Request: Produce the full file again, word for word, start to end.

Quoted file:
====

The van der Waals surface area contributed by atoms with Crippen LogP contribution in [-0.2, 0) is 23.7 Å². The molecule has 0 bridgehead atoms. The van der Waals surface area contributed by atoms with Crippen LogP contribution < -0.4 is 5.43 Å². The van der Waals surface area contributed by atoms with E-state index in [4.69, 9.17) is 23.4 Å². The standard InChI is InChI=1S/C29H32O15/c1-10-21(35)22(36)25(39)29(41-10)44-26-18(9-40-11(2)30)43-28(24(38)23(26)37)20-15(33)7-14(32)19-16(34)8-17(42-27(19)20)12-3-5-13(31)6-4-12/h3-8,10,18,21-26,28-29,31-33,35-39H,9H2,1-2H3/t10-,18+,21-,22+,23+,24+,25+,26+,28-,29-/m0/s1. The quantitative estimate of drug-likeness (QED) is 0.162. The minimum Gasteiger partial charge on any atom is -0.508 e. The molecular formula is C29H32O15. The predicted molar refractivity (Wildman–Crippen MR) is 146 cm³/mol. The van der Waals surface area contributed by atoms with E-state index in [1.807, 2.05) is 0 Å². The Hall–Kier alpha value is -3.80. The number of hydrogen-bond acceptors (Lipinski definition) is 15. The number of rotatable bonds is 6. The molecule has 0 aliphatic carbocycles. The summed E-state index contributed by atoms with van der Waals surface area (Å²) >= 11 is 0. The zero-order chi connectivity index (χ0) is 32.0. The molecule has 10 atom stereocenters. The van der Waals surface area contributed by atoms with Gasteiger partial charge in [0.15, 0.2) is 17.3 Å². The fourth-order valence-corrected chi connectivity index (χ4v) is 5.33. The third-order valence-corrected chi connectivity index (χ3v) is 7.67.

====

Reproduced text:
The van der Waals surface area contributed by atoms with Crippen LogP contribution in [-0.2, 0) is 23.7 Å². The molecule has 0 bridgehead atoms. The van der Waals surface area contributed by atoms with Crippen LogP contribution < -0.4 is 5.43 Å². The van der Waals surface area contributed by atoms with E-state index in [4.69, 9.17) is 23.4 Å². The standard InChI is InChI=1S/C29H32O15/c1-10-21(35)22(36)25(39)29(41-10)44-26-18(9-40-11(2)30)43-28(24(38)23(26)37)20-15(33)7-14(32)19-16(34)8-17(42-27(19)20)12-3-5-13(31)6-4-12/h3-8,10,18,21-26,28-29,31-33,35-39H,9H2,1-2H3/t10-,18+,21-,22+,23+,24+,25+,26+,28-,29-/m0/s1. The quantitative estimate of drug-likeness (QED) is 0.162. The minimum Gasteiger partial charge on any atom is -0.508 e. The molecular formula is C29H32O15. The predicted molar refractivity (Wildman–Crippen MR) is 146 cm³/mol. The van der Waals surface area contributed by atoms with E-state index in [1.807, 2.05) is 0 Å². The Hall–Kier alpha value is -3.80. The number of hydrogen-bond acceptors (Lipinski definition) is 15. The number of rotatable bonds is 6. The molecule has 0 aliphatic carbocycles. The summed E-state index contributed by atoms with van der Waals surface area (Å²) >= 11 is 0. The zero-order chi connectivity index (χ0) is 32.0. The molecule has 10 atom stereocenters. The van der Waals surface area contributed by atoms with Gasteiger partial charge in [0.15, 0.2) is 17.3 Å². The fourth-order valence-corrected chi connectivity index (χ4v) is 5.33. The third-order valence-corrected chi connectivity index (χ3v) is 7.67.